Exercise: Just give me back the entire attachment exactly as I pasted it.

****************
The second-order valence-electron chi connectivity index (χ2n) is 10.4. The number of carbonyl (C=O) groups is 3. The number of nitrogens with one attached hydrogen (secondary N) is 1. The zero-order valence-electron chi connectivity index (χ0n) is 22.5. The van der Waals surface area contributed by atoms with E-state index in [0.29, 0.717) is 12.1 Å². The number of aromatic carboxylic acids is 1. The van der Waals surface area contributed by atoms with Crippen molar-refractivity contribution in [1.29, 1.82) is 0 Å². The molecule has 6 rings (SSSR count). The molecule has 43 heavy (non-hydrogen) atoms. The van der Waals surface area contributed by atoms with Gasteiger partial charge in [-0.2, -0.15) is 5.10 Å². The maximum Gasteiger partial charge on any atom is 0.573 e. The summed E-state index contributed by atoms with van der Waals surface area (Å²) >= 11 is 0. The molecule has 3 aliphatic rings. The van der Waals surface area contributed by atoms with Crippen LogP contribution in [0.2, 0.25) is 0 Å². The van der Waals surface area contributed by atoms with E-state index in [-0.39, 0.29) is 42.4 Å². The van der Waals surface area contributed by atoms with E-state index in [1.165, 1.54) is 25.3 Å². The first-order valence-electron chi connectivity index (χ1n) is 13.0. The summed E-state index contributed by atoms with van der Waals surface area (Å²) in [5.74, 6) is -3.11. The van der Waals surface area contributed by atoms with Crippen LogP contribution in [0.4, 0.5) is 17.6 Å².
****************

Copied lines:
The second-order valence-electron chi connectivity index (χ2n) is 10.4. The number of carbonyl (C=O) groups is 3. The number of nitrogens with one attached hydrogen (secondary N) is 1. The zero-order valence-electron chi connectivity index (χ0n) is 22.5. The van der Waals surface area contributed by atoms with E-state index in [0.29, 0.717) is 12.1 Å². The number of aromatic carboxylic acids is 1. The van der Waals surface area contributed by atoms with Crippen molar-refractivity contribution in [1.29, 1.82) is 0 Å². The molecule has 6 rings (SSSR count). The molecule has 43 heavy (non-hydrogen) atoms. The van der Waals surface area contributed by atoms with Gasteiger partial charge in [-0.2, -0.15) is 5.10 Å². The maximum Gasteiger partial charge on any atom is 0.573 e. The summed E-state index contributed by atoms with van der Waals surface area (Å²) >= 11 is 0. The molecule has 3 aliphatic rings. The van der Waals surface area contributed by atoms with Crippen LogP contribution in [0.2, 0.25) is 0 Å². The van der Waals surface area contributed by atoms with E-state index in [-0.39, 0.29) is 42.4 Å². The van der Waals surface area contributed by atoms with E-state index in [1.165, 1.54) is 25.3 Å². The first-order valence-electron chi connectivity index (χ1n) is 13.0. The summed E-state index contributed by atoms with van der Waals surface area (Å²) in [5.74, 6) is -3.11. The van der Waals surface area contributed by atoms with Crippen LogP contribution in [0.4, 0.5) is 17.6 Å².